The FSA recently set new rules obligating authorised firms to record the ‘relevant communications’ of their employees conducted on mobile and other handheld devices.
On 11 November 2010, the UK Financial Services Authority (FSA) published the results of its consultation paper ‘Taping: Removing the mobile phone exemption’ (view further information). The results set out new rules stating that firms, including banks, brokers, investment houses and financial and commodity derivatives firms, would be obligated to record the ‘relevant communications’ of their employees conducted on mobile and other handheld electronic devices issued for business purposes. The purpose of the heightened level of scrutiny is to provide the FSA with an additional source of evidence to draw on, to aide their investigation and enforcement work. The FSA hopes the increased monitoring of communications will deter individuals from engaging in illegal activity over the phone, namely market abuse and, more specifically, insider dealing.
‘Relevant communications’ are defined as those between an employee or contractor of a firm and the firm’s client, during which there is an agreement for the firm to carry out activities on the part of the client, by acting either as principal or agent. The wide definition suggests the FSA intends to record as many communications as possible.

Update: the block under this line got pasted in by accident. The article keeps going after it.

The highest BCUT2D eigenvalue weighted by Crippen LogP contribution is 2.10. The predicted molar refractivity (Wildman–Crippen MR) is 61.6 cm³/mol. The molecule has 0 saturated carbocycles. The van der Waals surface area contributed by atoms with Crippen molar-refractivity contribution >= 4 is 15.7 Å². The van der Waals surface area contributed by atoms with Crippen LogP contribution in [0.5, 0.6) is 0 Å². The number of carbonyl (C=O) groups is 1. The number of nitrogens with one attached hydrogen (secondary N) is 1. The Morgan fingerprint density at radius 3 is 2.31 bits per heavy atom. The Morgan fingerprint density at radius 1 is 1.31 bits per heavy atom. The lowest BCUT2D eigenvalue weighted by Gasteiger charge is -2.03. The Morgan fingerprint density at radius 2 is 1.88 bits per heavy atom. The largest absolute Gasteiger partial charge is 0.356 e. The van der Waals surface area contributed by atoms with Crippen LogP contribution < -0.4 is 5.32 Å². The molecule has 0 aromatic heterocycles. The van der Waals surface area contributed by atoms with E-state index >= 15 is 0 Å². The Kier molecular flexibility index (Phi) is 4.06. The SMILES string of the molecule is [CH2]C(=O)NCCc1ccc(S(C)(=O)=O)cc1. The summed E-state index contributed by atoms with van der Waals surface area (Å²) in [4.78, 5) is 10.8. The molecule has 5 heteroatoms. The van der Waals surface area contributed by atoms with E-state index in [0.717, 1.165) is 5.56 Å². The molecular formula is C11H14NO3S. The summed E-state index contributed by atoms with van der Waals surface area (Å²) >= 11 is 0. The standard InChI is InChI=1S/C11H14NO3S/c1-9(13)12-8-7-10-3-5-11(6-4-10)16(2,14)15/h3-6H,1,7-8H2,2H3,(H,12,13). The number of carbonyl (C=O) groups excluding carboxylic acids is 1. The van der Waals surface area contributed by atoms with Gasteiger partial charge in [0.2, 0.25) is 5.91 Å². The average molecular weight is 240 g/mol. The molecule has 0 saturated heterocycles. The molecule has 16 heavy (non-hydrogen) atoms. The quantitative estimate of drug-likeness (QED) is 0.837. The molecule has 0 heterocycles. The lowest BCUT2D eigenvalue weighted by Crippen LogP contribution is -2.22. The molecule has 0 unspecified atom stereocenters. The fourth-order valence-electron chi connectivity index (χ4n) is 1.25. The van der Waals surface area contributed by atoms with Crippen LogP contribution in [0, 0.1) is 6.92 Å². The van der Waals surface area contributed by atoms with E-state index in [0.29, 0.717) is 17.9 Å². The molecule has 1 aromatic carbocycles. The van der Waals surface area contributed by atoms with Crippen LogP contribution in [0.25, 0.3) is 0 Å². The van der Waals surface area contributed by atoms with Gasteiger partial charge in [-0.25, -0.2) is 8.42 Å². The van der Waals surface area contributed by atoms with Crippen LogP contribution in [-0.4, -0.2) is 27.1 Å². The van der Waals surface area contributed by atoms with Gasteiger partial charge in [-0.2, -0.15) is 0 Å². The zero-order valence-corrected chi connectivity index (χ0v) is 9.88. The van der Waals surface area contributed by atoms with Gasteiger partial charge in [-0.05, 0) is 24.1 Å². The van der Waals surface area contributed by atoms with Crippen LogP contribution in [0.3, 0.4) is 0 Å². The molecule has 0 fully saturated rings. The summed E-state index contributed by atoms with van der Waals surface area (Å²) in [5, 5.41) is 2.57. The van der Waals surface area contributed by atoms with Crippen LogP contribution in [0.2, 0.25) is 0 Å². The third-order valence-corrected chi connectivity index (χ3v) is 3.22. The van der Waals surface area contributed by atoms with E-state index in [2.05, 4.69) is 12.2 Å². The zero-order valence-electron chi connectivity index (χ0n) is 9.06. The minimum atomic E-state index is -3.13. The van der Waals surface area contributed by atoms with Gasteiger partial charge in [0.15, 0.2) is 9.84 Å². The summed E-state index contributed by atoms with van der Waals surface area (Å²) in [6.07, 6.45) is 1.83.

The new guidelines on the taping of mobile phones follow the rules published by the FSA in March 2008, which have been in force since March 2009 and require firms to record conversations that take place on landlines, all e-mail and other electronic correspondence, including communications (other than voice conversations) on mobile devices. (View more information on the March 2009 rules.) The new legislation indicates that traders will no longer be able to simply put down their desk phone and pick up their mobile phone, in the hope of avoiding having their conversation recorded. The delay in applying the taping rules to mobile devices was caused by the requisite technology not being in place in 2008, when the rules relating to the taping of landlines and e-mails were set out.
For various reasons, including stringent domestic and European privacy laws, the FSA’s new rules will only apply to mobile devices that have been issued by firms for business purposes, and hence do not cover communications that take place on employees’ private mobile devices. Respondents to the FSA’s consultation, which included leading financial institutions, argued that the stated benefits of the new rules would not materialise, given the ease with which individuals and firms could circumvent the new rules.